“I wanted to be in Classy Ladies because I do a lot of choir and singing, and I just wanted one more thing,” she said. “It’s different than all the other experiences because you dance and sing, so it’s just a different experience than all my other choirs.”
She said the simultaneous performance of song and dance increases the difficulty.
“It’s hard to project while you’re trying to breathe while you’re singing,” she said.”
Rinehart is in two hours of choir a day — the optional Classy Ladies class as well as Chorale. The Classy Ladies group also meets outside of school.
“I love that since we meet twice a week after school and we’re all girls, we’re all really close,” she said. “It’s just a really great experience.”
Rinehart said auditioning for Chambers or Classy Ladies involves two auditions.
“You have to sing for Mrs. Moeller, and that’s just your singing audition,” she said. “You have to do that for normal choir, too, so it’s not like a big deal. And, then, there’s also a dance audition. Then, the Chambers dance captains watch you along with [choreographer] Anne [McCroskey] and Mrs. Moeller, and they rate you. The top people get into Chambers, and then the next tier get into Classy Ladies, and then there are people who don’t make it.”
She said the non-traditional classroom environment makes her enjoy Choir more.
“We sit in our part’s section, and we go over the song,” she said. “If one part is having trouble, [Mrs. Moeller] will pound it out on the piano, and they’ll sing by themselves. It’s more relaxed, I feel like. It’s just a nicer experience.”
She said the family aspect of choir balances out the possible competition.
“We’re such a family, and we all get along,” she said. “Obviously, there’s competition for who’s going to get into what [group], but we’re all really supportive of each other. We’re all there because we love to sing.”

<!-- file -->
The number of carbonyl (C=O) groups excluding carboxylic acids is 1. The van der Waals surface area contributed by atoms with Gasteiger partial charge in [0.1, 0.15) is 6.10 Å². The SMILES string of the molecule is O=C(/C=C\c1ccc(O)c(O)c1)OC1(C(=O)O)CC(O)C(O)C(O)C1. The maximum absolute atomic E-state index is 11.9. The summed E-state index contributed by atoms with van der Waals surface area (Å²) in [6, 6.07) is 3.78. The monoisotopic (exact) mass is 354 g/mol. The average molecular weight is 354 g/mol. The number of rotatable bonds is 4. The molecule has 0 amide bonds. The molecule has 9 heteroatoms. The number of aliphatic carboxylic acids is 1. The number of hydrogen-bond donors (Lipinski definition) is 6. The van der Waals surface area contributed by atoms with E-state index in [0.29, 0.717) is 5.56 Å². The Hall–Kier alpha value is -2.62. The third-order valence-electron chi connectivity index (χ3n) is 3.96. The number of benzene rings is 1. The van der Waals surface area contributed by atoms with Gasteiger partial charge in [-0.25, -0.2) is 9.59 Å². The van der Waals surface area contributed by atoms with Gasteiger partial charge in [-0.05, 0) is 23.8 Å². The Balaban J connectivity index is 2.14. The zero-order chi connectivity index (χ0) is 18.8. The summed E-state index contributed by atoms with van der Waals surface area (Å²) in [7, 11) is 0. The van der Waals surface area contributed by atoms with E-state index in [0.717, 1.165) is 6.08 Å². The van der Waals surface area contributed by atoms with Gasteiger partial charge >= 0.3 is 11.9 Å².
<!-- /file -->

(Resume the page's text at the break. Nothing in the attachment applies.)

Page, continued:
Choraliers Sophomore Jessica Jones
Second Soprano — Second highest female part
2nd Year in Choir
First Year in Choraliers
Sophomore Jessica Jones performed with the Choraliers choir during the Spring Show. The group generally consists of freshmen boys and sophomore girls.
“As a class we performed a song from ‘Avenue Q’ and ‘We’re All in This Together’ from ‘High School Musical,’ and the girls did ‘Momma, I’m a Big Girl Now,’” she said. “I think I liked ‘We’re All in This Together’ because it had harder choreography, and it was really a high energy song, and it was so fun to see the audience’s reaction to that.”
Jones said she joined choir because she wanted to do an activity involving music.
“I joined choir because band was not my forte,” she said. “It just didn’t really click with me, but I decided to give choir a go because I really enjoy singing, and it was a really good decision.”
Jones said working on each song takes more than just learning the melody.
“Generally, we will pick a few pieces and then sing through them,” she said. “Mrs. Moeller will decide whether or not she likes how they sound with our voices or if they are challenging enough for us. Usually, we’ll learn bits and pieces, but we won’t go in order — sometimes we’ll start with the middle or the end — it just kind of depends. We learn how to pronounce the words, especially if it’s Latin or [another] language. Then, we just have to put together the melody, which is funny because that’s usually the last thing we do.”
With all the preparation involved, Jones said the speed of their progress is astonishing.
“It’s really quite amazing how fast we’re able to put together a piece,” she said. “Like Spring Show — that’s dancing and singing and acting and costumes, and we were able to do that all in three weeks, which is incredible.”
Jones said she enjoys the variety in voice types the class provides.
“My favorite thing about Choraliers would probably be that the guys are in it because you [have] more parts, and it’s kind of fun to add new voices in there,” she said.
Jones also said everyone in the class gets along well.
“I would say that we’re friends,” she said. “There’s no drama in our class, which is so nice because often times with a performing arts class, you have high tension, and it’s really competitive. But in Choraliers, you don’t really have that as much.